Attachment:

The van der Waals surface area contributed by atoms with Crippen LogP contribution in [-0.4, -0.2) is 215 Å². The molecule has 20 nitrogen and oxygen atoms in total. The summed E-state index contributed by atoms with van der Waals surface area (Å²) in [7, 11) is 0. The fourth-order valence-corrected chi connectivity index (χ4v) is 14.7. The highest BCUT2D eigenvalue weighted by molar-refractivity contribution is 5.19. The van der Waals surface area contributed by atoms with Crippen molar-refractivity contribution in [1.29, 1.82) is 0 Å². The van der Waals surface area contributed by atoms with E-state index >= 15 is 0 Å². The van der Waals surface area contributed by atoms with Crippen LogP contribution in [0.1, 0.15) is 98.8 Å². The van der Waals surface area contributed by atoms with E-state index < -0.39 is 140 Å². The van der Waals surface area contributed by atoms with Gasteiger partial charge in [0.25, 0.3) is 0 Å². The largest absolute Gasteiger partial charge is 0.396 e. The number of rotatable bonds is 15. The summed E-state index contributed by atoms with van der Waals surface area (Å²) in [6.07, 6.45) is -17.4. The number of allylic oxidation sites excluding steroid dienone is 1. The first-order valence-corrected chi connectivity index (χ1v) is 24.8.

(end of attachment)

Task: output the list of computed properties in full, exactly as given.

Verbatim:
The van der Waals surface area contributed by atoms with Crippen LogP contribution in [-0.4, -0.2) is 215 Å². The molecule has 20 nitrogen and oxygen atoms in total. The summed E-state index contributed by atoms with van der Waals surface area (Å²) in [7, 11) is 0. The fourth-order valence-corrected chi connectivity index (χ4v) is 14.7. The highest BCUT2D eigenvalue weighted by molar-refractivity contribution is 5.19. The van der Waals surface area contributed by atoms with Crippen molar-refractivity contribution in [1.29, 1.82) is 0 Å². The van der Waals surface area contributed by atoms with E-state index >= 15 is 0 Å². The van der Waals surface area contributed by atoms with Crippen LogP contribution in [0.1, 0.15) is 98.8 Å². The van der Waals surface area contributed by atoms with E-state index < -0.39 is 140 Å². The van der Waals surface area contributed by atoms with Gasteiger partial charge in [0.25, 0.3) is 0 Å². The largest absolute Gasteiger partial charge is 0.396 e. The number of rotatable bonds is 15. The summed E-state index contributed by atoms with van der Waals surface area (Å²) in [6.07, 6.45) is -17.4. The number of allylic oxidation sites excluding steroid dienone is 1. The first-order valence-corrected chi connectivity index (χ1v) is 24.8.